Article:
• computational model;
  • DNA replication timing;
  • DNase hypersensitivity;
  • systems analysis


The metazoan genome is replicated in precise cell lineage-specific temporal order. However, the mechanism controlling this orchestrated process is poorly understood as no molecular mechanisms have been identified that actively regulate the firing sequence of genome replication. Here, we develop a mechanistic model of genome replication capable of predicting, with accuracy rivaling experimental repeats, observed empirical replication timing program in humans. In our model, replication is initiated in an uncoordinated (time-stochastic) manner at well-defined sites. The model contains, in addition to the choice of the genomic landmark that localizes initiation, only a single adjustable parameter of direct biological relevance: the number of replication forks. We find that DNase-hypersensitive sites are optimal and independent determinants of DNA replication initiation. We demonstrate that the DNA replication timing program in human cells is a robust emergent phenomenon that, by its very nature, does not require a regulatory mechanism determining a proper replication initiation firing sequence.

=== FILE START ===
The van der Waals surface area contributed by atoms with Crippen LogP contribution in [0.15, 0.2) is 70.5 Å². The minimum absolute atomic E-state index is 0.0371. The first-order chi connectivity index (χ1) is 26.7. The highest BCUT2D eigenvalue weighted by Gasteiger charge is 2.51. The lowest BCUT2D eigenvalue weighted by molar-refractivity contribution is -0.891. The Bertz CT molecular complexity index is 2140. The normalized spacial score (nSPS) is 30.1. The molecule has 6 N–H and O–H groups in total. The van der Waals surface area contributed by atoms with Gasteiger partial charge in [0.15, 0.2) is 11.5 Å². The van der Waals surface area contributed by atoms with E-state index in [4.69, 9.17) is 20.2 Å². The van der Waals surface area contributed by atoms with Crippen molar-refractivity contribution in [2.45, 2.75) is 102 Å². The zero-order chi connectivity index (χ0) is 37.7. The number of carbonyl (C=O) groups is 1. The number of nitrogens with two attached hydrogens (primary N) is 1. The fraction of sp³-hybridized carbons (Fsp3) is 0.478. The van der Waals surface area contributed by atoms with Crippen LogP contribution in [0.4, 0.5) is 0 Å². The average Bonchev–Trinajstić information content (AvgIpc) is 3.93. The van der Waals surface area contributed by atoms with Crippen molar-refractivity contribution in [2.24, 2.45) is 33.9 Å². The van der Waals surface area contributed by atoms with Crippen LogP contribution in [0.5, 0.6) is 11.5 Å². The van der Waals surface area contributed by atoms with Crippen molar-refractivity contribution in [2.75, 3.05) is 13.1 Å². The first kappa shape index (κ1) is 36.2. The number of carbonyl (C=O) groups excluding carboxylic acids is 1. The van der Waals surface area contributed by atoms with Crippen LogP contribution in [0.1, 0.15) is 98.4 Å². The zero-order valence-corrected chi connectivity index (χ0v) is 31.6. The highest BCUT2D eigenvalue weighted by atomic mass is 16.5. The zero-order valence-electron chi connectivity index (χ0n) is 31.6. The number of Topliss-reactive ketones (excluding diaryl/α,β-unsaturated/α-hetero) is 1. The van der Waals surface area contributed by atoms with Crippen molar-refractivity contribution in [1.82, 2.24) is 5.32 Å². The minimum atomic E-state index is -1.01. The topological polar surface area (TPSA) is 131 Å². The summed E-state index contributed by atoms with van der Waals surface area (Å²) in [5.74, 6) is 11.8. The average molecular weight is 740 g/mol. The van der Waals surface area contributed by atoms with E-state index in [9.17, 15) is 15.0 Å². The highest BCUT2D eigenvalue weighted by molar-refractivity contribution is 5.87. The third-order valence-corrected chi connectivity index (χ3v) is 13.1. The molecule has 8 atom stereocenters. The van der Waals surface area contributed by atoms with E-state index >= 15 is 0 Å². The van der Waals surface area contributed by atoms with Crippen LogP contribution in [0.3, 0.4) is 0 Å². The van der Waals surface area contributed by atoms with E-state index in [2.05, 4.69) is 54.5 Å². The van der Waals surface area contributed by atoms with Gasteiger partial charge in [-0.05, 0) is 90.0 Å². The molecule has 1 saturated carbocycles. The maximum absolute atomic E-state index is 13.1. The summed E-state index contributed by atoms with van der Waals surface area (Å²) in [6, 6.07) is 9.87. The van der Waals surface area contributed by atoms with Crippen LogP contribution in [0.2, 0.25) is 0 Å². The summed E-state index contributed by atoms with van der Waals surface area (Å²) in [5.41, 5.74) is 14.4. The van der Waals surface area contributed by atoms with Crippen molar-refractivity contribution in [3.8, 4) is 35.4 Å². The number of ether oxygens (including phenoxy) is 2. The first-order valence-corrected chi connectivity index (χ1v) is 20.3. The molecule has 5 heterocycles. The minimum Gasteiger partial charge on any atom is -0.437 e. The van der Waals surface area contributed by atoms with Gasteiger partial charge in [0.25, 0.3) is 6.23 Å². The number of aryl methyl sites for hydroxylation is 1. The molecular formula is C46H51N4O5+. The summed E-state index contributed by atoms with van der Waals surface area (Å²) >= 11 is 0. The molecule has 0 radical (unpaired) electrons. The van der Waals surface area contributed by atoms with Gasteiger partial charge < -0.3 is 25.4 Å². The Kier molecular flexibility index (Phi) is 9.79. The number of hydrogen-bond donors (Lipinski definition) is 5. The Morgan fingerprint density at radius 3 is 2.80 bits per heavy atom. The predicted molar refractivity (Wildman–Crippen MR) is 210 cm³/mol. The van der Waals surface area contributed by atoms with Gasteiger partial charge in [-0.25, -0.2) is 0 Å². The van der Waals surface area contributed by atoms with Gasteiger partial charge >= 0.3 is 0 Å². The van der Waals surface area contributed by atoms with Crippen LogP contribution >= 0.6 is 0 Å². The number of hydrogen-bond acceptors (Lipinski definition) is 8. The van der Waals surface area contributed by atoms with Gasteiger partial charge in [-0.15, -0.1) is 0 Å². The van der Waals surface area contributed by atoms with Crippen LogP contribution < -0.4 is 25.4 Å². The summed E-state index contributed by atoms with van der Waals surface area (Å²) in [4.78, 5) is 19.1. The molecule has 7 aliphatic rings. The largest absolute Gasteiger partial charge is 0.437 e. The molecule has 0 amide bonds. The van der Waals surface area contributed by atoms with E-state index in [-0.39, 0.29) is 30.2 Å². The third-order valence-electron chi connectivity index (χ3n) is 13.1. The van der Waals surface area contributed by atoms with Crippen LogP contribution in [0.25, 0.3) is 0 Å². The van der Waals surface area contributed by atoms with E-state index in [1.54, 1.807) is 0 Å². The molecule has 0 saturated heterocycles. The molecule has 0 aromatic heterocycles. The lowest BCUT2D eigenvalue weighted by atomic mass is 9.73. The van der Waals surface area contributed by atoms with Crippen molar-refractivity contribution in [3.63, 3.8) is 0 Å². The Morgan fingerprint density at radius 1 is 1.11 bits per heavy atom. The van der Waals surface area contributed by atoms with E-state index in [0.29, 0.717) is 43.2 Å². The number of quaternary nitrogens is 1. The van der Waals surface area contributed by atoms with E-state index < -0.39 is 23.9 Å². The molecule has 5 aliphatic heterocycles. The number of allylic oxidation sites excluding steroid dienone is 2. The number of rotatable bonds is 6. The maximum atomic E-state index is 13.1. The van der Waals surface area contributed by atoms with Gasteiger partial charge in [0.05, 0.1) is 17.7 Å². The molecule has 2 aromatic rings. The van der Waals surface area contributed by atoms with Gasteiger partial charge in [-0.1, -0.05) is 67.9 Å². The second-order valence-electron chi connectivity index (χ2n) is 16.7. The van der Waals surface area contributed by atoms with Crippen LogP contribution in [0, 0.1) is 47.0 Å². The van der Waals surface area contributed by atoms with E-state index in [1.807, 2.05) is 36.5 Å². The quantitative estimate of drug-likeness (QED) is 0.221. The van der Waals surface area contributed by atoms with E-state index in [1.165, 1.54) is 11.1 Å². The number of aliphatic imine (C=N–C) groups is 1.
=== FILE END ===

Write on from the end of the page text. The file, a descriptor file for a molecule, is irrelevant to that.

Thumbnail image of graphical abstract

A mechanistic model predicts cell lineage-specific DNA replication timing based on the location of DNase-hypersensitivity data alone. With essentially no parameters to adjust for different cell types, the model is truly predictive even for cells where timing data are not available.

  • The mechanistic model predicts replication timing in human cells with an accuracy approaching the limit set by experimental noise.
  • In the model, the timing program results from purely time-stochastic initiation at well-localized initiation sites and it is determined by the location of initiation sites alone regardless of initiation probabilities.
  • Replication initiation sites are optimally localized by DNase-hypersensitive sites.